Urban Growth, Uninsured Risk, and the Rural Origins of Aggregate Volatility
The level of urbanization has increased by over 5 percentage points per decade outside the developed world since 1960. Rapid urbanization was accompanied by fast economic growth and job creation in most parts of the world. However, notably Africa (and Latin America after 1980) has had a different experience: while growth in GDP per capita slowed significantly or even reversed, the rate of urbanization continued its fast pace. This paper aims to explain this by introducing an aggregate risk differential between the countryside and the city. Uninsurable expected risk will lead to rural-urban migration as a form of ex-ante insurance if households are liquidity constrained in incomplete markets and cannot overcome adverse shocks. Macroeconomic volatility finds its origins in risk-prone natural resource production including agriculture and has a robust positive effect on urban growth, especially when economic growth is slow. The effect stands up to the transitional view on urbanization of economies shifting from an agricultural to an industrial base.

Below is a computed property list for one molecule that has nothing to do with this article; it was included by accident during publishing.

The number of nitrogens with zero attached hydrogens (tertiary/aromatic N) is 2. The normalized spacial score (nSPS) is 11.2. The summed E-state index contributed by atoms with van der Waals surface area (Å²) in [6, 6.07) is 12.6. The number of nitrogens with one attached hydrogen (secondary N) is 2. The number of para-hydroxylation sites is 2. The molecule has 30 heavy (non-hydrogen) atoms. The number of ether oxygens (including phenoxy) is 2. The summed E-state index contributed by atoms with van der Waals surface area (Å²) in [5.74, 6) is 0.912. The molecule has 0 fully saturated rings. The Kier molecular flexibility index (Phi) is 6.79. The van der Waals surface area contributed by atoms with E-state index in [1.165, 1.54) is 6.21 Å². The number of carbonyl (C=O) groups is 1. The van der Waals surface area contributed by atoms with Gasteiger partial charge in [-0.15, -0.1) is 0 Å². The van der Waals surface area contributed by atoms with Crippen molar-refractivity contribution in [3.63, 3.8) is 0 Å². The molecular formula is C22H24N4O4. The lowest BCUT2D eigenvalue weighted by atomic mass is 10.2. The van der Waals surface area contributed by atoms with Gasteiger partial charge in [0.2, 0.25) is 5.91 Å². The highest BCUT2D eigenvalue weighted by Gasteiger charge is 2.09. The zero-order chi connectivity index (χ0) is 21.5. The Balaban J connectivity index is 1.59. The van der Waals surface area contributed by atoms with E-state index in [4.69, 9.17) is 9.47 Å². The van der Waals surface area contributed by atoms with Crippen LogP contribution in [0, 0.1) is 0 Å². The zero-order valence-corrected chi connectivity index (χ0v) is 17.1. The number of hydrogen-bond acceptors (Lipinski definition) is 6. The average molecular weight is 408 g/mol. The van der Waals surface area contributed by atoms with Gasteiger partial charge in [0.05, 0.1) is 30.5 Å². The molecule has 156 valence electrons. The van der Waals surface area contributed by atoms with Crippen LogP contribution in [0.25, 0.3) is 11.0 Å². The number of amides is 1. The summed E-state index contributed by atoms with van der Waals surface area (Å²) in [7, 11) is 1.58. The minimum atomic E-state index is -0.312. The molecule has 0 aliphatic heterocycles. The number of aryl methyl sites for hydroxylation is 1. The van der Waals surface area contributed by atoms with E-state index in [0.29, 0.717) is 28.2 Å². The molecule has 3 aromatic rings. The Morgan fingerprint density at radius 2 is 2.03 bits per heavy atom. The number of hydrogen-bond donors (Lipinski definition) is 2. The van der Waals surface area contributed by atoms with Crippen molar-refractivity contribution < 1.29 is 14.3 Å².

|Date of creation:||2008|
|Date of revision:|
|Contact details of provider:|| Postal: |
Web page: http://www.eui.eu/ECO/
More information through EDIRC
When requesting a correction, please mention this item's handle: RePEc:eui:euiwps:eco2008/26. See general information about how to correct material in RePEc.
For technical questions regarding this item, or to correct its authors, title, abstract, bibliographic or download information, contact: (Rhoda Lane)
If references are entirely missing, you can add them using this form.